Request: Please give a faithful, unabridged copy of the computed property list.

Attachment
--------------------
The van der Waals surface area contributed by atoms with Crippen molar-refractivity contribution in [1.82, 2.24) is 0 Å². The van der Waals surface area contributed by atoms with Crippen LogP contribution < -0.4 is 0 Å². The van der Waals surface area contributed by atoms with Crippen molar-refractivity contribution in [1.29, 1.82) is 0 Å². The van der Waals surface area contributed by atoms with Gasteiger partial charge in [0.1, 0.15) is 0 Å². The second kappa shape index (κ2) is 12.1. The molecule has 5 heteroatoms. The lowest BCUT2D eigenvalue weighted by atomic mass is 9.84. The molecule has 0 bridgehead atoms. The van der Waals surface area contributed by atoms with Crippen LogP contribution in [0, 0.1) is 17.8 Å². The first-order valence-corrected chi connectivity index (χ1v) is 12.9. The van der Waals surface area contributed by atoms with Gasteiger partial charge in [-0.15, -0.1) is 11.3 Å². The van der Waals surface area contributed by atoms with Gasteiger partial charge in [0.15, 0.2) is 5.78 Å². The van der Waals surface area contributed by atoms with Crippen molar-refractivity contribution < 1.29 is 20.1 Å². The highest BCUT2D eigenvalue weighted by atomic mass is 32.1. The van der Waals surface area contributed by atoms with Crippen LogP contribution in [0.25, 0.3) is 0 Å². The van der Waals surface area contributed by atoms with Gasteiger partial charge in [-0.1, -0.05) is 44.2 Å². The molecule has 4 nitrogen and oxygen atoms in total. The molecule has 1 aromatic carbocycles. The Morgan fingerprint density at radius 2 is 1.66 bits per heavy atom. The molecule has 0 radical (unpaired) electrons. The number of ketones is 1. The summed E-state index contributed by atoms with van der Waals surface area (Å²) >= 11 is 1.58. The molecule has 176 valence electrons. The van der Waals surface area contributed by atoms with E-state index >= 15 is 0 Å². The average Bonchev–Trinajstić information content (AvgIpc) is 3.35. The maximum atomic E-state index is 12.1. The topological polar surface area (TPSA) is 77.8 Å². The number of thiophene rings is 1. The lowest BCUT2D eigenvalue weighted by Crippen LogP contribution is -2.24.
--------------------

The van der Waals surface area contributed by atoms with Crippen molar-refractivity contribution in [1.82, 2.24) is 0 Å². The van der Waals surface area contributed by atoms with Crippen LogP contribution < -0.4 is 0 Å². The van der Waals surface area contributed by atoms with Crippen molar-refractivity contribution in [1.29, 1.82) is 0 Å². The van der Waals surface area contributed by atoms with Gasteiger partial charge in [0.1, 0.15) is 0 Å². The second kappa shape index (κ2) is 12.1. The molecule has 5 heteroatoms. The lowest BCUT2D eigenvalue weighted by atomic mass is 9.84. The molecule has 0 bridgehead atoms. The van der Waals surface area contributed by atoms with Crippen LogP contribution in [0, 0.1) is 17.8 Å². The first-order valence-corrected chi connectivity index (χ1v) is 12.9. The van der Waals surface area contributed by atoms with Gasteiger partial charge in [-0.15, -0.1) is 11.3 Å². The van der Waals surface area contributed by atoms with Gasteiger partial charge in [0.15, 0.2) is 5.78 Å². The van der Waals surface area contributed by atoms with Crippen molar-refractivity contribution < 1.29 is 20.1 Å². The highest BCUT2D eigenvalue weighted by atomic mass is 32.1. The van der Waals surface area contributed by atoms with Crippen LogP contribution in [0.25, 0.3) is 0 Å². The van der Waals surface area contributed by atoms with Gasteiger partial charge in [-0.1, -0.05) is 44.2 Å². The molecule has 4 nitrogen and oxygen atoms in total. The molecule has 1 aromatic carbocycles. The Morgan fingerprint density at radius 2 is 1.66 bits per heavy atom. The molecule has 0 radical (unpaired) electrons. The number of ketones is 1. The summed E-state index contributed by atoms with van der Waals surface area (Å²) >= 11 is 1.58. The molecule has 176 valence electrons. The van der Waals surface area contributed by atoms with E-state index >= 15 is 0 Å². The average Bonchev–Trinajstić information content (AvgIpc) is 3.35. The maximum atomic E-state index is 12.1. The topological polar surface area (TPSA) is 77.8 Å². The number of thiophene rings is 1. The lowest BCUT2D eigenvalue weighted by Crippen LogP contribution is -2.24.